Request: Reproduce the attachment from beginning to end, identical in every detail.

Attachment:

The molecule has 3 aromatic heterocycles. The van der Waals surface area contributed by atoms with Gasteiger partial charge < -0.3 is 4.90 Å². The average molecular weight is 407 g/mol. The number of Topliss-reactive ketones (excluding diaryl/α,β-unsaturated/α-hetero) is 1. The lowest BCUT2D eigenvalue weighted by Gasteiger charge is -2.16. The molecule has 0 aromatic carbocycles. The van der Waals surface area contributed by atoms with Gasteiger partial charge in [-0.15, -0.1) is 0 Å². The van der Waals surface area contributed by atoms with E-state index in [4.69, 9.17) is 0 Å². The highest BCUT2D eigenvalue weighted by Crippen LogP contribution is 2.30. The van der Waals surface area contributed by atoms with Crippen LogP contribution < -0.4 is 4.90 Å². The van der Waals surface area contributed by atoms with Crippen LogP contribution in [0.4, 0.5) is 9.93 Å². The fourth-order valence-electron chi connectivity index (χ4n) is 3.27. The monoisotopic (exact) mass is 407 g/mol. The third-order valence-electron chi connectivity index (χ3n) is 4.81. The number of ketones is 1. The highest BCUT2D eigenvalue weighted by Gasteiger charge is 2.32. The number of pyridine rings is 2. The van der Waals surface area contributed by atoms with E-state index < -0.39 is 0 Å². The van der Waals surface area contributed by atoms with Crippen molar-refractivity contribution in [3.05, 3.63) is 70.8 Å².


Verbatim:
The molecule has 3 aromatic heterocycles. The van der Waals surface area contributed by atoms with Gasteiger partial charge < -0.3 is 4.90 Å². The average molecular weight is 407 g/mol. The number of Topliss-reactive ketones (excluding diaryl/α,β-unsaturated/α-hetero) is 1. The lowest BCUT2D eigenvalue weighted by Gasteiger charge is -2.16. The molecule has 0 aromatic carbocycles. The van der Waals surface area contributed by atoms with Gasteiger partial charge in [-0.15, -0.1) is 0 Å². The van der Waals surface area contributed by atoms with E-state index in [4.69, 9.17) is 0 Å². The highest BCUT2D eigenvalue weighted by Crippen LogP contribution is 2.30. The van der Waals surface area contributed by atoms with Crippen LogP contribution < -0.4 is 4.90 Å². The van der Waals surface area contributed by atoms with Crippen LogP contribution in [0.4, 0.5) is 9.93 Å². The fourth-order valence-electron chi connectivity index (χ4n) is 3.27. The monoisotopic (exact) mass is 407 g/mol. The third-order valence-electron chi connectivity index (χ3n) is 4.81. The number of ketones is 1. The highest BCUT2D eigenvalue weighted by Gasteiger charge is 2.32. The number of pyridine rings is 2. The van der Waals surface area contributed by atoms with E-state index < -0.39 is 0 Å². The van der Waals surface area contributed by atoms with Crippen molar-refractivity contribution in [3.05, 3.63) is 70.8 Å².